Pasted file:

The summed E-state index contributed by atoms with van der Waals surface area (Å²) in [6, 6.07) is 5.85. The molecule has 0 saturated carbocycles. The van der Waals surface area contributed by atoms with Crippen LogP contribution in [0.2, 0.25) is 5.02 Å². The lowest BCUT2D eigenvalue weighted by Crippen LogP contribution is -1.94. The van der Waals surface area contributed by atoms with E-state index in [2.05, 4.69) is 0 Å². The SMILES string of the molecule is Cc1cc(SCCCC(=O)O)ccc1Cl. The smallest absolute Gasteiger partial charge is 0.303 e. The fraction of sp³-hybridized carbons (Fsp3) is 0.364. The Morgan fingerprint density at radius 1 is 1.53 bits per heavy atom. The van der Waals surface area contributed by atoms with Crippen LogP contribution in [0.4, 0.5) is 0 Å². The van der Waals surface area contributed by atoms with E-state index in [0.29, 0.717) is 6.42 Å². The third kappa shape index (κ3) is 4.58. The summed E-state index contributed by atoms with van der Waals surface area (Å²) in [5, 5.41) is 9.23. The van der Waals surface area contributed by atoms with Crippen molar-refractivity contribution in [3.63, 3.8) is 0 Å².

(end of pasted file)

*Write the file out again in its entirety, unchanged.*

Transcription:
The summed E-state index contributed by atoms with van der Waals surface area (Å²) in [6, 6.07) is 5.85. The molecule has 0 saturated carbocycles. The van der Waals surface area contributed by atoms with Crippen LogP contribution in [0.2, 0.25) is 5.02 Å². The lowest BCUT2D eigenvalue weighted by Crippen LogP contribution is -1.94. The van der Waals surface area contributed by atoms with E-state index in [2.05, 4.69) is 0 Å². The SMILES string of the molecule is Cc1cc(SCCCC(=O)O)ccc1Cl. The smallest absolute Gasteiger partial charge is 0.303 e. The fraction of sp³-hybridized carbons (Fsp3) is 0.364. The Morgan fingerprint density at radius 1 is 1.53 bits per heavy atom. The van der Waals surface area contributed by atoms with Crippen LogP contribution in [0.4, 0.5) is 0 Å². The van der Waals surface area contributed by atoms with E-state index in [0.29, 0.717) is 6.42 Å². The third kappa shape index (κ3) is 4.58. The summed E-state index contributed by atoms with van der Waals surface area (Å²) in [5, 5.41) is 9.23. The van der Waals surface area contributed by atoms with Crippen molar-refractivity contribution in [3.63, 3.8) is 0 Å².